Blueberry bushes can self-pollinate, so you don’t need to plant more than one. However, to increase the size and amount of blueberries you can grow, it’s worth planting two different cultivars though so that pollination is increased. They also need at least 140 frost free days a year.

They don’t like a wet site, so make sure you plant them in an area that drains well.

Speaking of pH, blueberry bushes need an acidic soil to grow well and produce fruit… ideally a soil pH of less than 5.0. If your soil is naturally more than pH 7.0, you may struggle to reduce it enough to be successful. In these circumstances, you’re more likely to have a plant that flourishes if you plant it in a pot with organic ericaceous (acidic) potting compost.

To prepare the planting area, dig the soil over and add well-rotted manure or garden compost before planting. Adding organic matter to your soil also helps lower the soil pH over time, which blueberries prefer. To speed this up you can add an acidic organic mulch like pine needles.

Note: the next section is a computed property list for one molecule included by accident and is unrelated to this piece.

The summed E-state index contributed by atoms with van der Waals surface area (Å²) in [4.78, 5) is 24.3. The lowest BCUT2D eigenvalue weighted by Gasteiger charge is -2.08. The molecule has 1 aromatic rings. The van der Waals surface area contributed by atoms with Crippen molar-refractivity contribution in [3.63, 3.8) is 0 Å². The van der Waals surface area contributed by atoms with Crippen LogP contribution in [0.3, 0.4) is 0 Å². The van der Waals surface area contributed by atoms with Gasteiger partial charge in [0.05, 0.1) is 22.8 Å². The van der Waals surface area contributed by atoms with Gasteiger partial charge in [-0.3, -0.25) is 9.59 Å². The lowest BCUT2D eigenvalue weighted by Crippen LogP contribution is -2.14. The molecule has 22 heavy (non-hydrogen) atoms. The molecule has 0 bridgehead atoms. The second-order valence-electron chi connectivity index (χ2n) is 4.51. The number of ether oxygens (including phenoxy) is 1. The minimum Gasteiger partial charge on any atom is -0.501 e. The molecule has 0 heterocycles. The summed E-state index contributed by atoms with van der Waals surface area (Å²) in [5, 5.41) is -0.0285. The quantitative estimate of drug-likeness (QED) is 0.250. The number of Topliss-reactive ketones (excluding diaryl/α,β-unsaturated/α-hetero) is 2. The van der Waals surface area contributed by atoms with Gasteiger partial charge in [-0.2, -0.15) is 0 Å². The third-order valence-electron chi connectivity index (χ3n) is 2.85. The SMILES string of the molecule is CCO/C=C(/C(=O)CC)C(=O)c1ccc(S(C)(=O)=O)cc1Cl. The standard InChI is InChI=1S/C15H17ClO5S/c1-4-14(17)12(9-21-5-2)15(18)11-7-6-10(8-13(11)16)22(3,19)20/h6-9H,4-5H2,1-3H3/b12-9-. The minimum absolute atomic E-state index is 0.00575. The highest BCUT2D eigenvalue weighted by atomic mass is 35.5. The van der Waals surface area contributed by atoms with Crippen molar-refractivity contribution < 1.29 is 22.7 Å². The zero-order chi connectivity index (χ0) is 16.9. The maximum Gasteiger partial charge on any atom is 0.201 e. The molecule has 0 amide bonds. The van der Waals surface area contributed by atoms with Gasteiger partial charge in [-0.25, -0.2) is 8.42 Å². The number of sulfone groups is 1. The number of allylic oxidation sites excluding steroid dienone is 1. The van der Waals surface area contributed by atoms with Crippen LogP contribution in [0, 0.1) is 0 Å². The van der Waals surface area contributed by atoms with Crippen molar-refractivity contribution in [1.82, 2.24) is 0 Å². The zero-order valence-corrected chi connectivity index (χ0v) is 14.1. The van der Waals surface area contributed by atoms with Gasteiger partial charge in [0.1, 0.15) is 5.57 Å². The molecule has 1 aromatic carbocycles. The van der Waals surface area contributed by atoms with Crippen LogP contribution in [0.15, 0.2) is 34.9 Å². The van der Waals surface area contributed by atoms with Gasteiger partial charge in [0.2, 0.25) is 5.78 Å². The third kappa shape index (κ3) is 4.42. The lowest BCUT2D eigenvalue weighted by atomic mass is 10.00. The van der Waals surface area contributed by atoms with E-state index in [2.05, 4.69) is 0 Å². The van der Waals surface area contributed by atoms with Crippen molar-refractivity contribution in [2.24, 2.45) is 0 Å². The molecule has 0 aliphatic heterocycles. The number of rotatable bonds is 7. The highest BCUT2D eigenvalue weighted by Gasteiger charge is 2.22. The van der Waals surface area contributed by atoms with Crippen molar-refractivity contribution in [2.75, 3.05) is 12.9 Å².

When planting, dig a hole as deep as the plant in the tub or the bare root. Blueberry bushes have shallow and wide root systems, so you don’t need to dig too deeply. It’s worth allowing about 60 inches (150cm) around your bush so its roots can spread out over the years.

Snapshot: Planting Blueberry Bushes

  • Easiest to grow from:Bare root plant or two year old bush
  • Planting timeframe range (varies by climate):From early to mid spring
  • Preferred soil pH (see soil pH tester for more information): less than 5
  • Spacing in rows: about 60 inches (150 cm) apart
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Growing Blueberries: Care & Pruning